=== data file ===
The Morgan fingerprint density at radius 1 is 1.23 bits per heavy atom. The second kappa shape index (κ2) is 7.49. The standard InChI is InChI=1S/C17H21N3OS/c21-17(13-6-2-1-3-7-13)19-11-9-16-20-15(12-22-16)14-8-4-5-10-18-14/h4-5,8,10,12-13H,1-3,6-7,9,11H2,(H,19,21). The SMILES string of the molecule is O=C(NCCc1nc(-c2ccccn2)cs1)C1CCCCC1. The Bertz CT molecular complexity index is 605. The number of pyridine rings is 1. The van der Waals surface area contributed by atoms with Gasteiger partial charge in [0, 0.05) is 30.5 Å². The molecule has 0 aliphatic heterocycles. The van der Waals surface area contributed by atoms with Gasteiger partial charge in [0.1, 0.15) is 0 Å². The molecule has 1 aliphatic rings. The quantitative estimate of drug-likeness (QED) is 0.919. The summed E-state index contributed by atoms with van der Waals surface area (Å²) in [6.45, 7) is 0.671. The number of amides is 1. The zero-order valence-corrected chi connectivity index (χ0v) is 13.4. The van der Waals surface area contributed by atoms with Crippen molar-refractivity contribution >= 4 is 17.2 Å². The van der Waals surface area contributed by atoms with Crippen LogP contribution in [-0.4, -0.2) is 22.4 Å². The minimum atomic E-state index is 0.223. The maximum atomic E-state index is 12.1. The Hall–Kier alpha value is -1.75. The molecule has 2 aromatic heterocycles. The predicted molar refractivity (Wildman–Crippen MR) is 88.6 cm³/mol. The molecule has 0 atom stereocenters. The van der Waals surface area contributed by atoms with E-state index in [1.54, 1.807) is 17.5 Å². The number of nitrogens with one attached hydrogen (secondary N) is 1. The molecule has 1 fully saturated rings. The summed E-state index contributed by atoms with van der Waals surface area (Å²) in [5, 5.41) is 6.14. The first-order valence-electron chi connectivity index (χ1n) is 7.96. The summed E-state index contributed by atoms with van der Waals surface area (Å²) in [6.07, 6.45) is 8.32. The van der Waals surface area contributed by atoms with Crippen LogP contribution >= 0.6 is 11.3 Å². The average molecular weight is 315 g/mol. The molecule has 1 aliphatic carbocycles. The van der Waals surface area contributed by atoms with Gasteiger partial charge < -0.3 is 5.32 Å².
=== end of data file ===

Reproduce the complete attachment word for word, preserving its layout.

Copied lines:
The Morgan fingerprint density at radius 1 is 1.23 bits per heavy atom. The second kappa shape index (κ2) is 7.49. The standard InChI is InChI=1S/C17H21N3OS/c21-17(13-6-2-1-3-7-13)19-11-9-16-20-15(12-22-16)14-8-4-5-10-18-14/h4-5,8,10,12-13H,1-3,6-7,9,11H2,(H,19,21). The SMILES string of the molecule is O=C(NCCc1nc(-c2ccccn2)cs1)C1CCCCC1. The Bertz CT molecular complexity index is 605. The number of pyridine rings is 1. The van der Waals surface area contributed by atoms with Gasteiger partial charge in [0, 0.05) is 30.5 Å². The molecule has 0 aliphatic heterocycles. The van der Waals surface area contributed by atoms with Gasteiger partial charge in [0.1, 0.15) is 0 Å². The molecule has 1 aliphatic rings. The quantitative estimate of drug-likeness (QED) is 0.919. The summed E-state index contributed by atoms with van der Waals surface area (Å²) in [6.45, 7) is 0.671. The number of amides is 1. The zero-order valence-corrected chi connectivity index (χ0v) is 13.4. The van der Waals surface area contributed by atoms with Crippen molar-refractivity contribution >= 4 is 17.2 Å². The van der Waals surface area contributed by atoms with Crippen LogP contribution in [-0.4, -0.2) is 22.4 Å². The minimum atomic E-state index is 0.223. The maximum atomic E-state index is 12.1. The Hall–Kier alpha value is -1.75. The molecule has 2 aromatic heterocycles. The predicted molar refractivity (Wildman–Crippen MR) is 88.6 cm³/mol. The molecule has 0 atom stereocenters. The van der Waals surface area contributed by atoms with E-state index in [1.54, 1.807) is 17.5 Å². The number of nitrogens with one attached hydrogen (secondary N) is 1. The molecule has 1 fully saturated rings. The summed E-state index contributed by atoms with van der Waals surface area (Å²) in [5, 5.41) is 6.14. The first-order valence-electron chi connectivity index (χ1n) is 7.96. The summed E-state index contributed by atoms with van der Waals surface area (Å²) in [6.07, 6.45) is 8.32. The van der Waals surface area contributed by atoms with Crippen LogP contribution >= 0.6 is 11.3 Å². The average molecular weight is 315 g/mol. The molecule has 1 aliphatic carbocycles. The van der Waals surface area contributed by atoms with Gasteiger partial charge < -0.3 is 5.32 Å².